Mark 8: 27-34: A Concise Exegesis

The pericope Mark 8: 27 – 34 is a vital one for in it Christ explains with boldness (παρρησίᾳ; v.32) the messianic secret. Up until now he had been speaking in parables but here he speaks boldly and with confidence (παρρησίᾳ). παρρησίᾳ is a word unique to the Gospel of Mark occurring only here in the entire Synoptic tradition. Nevertheless this word appears four times in Pauline epistles (2Cor 3:12; 2Cor 7:4; Phil 1:20; Philem 1:8).[1]  

The keyword that I would like to grapple with in this pericope is ἀκολουθέω (v34) which basically means ‘to follow’ or ‘to accompany’. A deeper etymological study would inform us that there is more to this word. ἀκολουθέω more precisely means “to cleave steadfastly to one, conform wholly to his example, in living and if need be in dying also.” (Mk 9:8; Mt 16:24; John 12:26; John 21:22).  So, truly being a disciple of Christ necessitates not just imitating his life but also his death. Meanwhile it is fascinating to observe that ἀκολουθέω is not a proper Markan word for discipleship and therefore codices like Sinaiticus, Alexandrinus and Vaticanus, among others, employ the phrase ἐλθεῖν ὀπίσω μου “to come after me” rather than ἀκολουθέω “to follow”. The portrait of the disciples in the Gospel of Mark is written for ‘anyone who wishes to come after Jesus.’ (Mk 1: 17, 20; 2:14-15).[2] We see Jesus chiding Peter, “Get behind me” – ὕπαγε ὀπίσω μου (8:33). Thus we can infer that a disciple’s place is always “behind” Jesus. Any attempt to get before Jesus is the violation of discipleship incurring the rebuke ‘Satan’ as is evident from the act of Peter, for as Fr. John Behr puts it “Satan is the one who gets between Christ and his cross.”[3]

Jesus rebukes Peter not privately but publicly before other disciples (8:33) reminding everyone their place of discipleship which is “behind” Jesus. Peter is at once the rock (πέτρᾳ) upon which the Church is built and also a stumbling block (σκάνδαλον) to Jesus on his way to the cross. While rebuking Peter, Jesus’ use of the sapiential word φρονέω (‘be prudent’ – 8:33) rather than of the Pauline σοφία (‘wisdom’) illustrates Paul’s related idea that our faith should not be in the wisdom of humans but in the power of God (1Cor 2:5).[4]  Furthermore φρονέω is an idea difficult to translate into English because it combines the visceral and cognitive aspects of thinking. This Markan theme is found reverberating in the epistle of Galatians as well (Gal 1:1, 10, 11-12; 6:14).”[5]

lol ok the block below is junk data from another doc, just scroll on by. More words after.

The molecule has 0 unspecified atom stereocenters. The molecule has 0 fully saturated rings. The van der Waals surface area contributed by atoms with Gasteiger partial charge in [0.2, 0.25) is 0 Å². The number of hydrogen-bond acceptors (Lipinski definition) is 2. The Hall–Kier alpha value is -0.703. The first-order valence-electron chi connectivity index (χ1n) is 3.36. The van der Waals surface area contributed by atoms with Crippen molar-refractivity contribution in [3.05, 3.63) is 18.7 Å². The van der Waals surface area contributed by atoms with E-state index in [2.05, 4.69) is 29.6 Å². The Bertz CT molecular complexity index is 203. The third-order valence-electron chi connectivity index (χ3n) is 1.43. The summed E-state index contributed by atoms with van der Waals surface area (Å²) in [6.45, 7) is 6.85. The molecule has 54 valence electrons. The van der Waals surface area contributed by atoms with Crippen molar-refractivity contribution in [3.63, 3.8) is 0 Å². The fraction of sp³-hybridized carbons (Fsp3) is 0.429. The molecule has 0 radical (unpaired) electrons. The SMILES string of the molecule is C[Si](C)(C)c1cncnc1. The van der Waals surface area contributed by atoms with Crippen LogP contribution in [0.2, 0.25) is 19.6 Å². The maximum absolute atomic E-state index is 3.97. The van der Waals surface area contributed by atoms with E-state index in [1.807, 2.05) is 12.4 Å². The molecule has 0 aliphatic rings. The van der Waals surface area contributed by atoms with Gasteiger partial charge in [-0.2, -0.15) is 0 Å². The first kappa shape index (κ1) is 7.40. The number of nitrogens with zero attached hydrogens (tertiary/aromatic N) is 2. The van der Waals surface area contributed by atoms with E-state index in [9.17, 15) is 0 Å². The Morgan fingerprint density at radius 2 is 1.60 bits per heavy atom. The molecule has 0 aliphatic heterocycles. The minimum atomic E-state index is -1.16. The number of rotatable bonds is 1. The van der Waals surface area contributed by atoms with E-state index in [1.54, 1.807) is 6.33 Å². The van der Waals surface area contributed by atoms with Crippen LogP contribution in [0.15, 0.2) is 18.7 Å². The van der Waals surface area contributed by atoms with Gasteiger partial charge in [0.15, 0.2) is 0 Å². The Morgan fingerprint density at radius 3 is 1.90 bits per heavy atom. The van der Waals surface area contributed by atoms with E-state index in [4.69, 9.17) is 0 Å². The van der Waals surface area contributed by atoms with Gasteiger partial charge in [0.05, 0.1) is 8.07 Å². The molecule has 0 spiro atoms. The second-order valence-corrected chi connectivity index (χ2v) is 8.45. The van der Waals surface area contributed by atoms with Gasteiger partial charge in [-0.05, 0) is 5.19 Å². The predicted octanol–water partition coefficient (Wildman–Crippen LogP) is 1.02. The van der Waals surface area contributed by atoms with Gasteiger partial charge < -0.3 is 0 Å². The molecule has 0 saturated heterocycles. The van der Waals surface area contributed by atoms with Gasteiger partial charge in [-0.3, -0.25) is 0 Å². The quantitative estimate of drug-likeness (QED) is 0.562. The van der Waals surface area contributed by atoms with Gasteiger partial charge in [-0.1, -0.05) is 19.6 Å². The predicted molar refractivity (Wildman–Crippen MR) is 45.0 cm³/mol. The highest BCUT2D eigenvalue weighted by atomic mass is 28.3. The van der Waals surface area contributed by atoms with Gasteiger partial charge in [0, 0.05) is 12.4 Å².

The positioning of this passage is also theologically significant. Mark 8: 27-34 belongs to the larger portion from 8:22 – 10:52. The section starts and ends with Jesus curing a blind man clearly signifying the message that his disciples are blind in term of their eyes of faith and they need to be healed of their blindness. No wonder in 8:18 Jesus accuses his disciples of blindness. Since the disciples have followed Jesus “on the way” (8:27) they have already obtained partial sight and it is with this partial sight that Peter, on behalf of all disciples, confessed Jesus as the Messiah. On the other hand it was Peter’s partial blindness which made him rebuke Jesus when he explained about his impending sufferings on the cross and death. Partial sight represents imperfect belief and that is the reason why Jesus sternly ordered them not to tell anyone about him (8:30) as they would be propagating an improper belief concerning Jesus. Thus Francis Moloney writes;

“Peter is correct when he confesses in the name of the disciples, that Jesus is the Christ. But, like the blind man (8:23-24), he is only partially correct, his eyes are not fully open to the truth about Jesus. There is a deeper mystery to the messianic status of Jesus of Nazareth whom the disciples are following. They are yet to come to full sight, matching the final experience of the blind man, seeing everything clearly (8:25).”[6]     

In Christ

Dn. Basil Paul


[1] Paul Nadim Tarazi, The New Testament Introduction: Paul and Mark (Crestwood: SVS Press, 1999), 188.

[2] Francis J. Moloney, The Gospel of Mark: A Commentary (Massachusetts: Hendrickson Publishers, 2002), 175.

[3] John Behr, The Mystery of Christ: Life in Death (Crestwood: SVS Press, 2006), 27.

[4] Bartosz Adamczewski, The Gospel of Mark: A Hypertexual Commentary (Frankfurt: Peter Lang, 2014), 113.

[5] Paul Nadim Tarazi, The New Testament Introduction, 189.

[6] Francis J. Moloney, The Gospel of Mark, 167.

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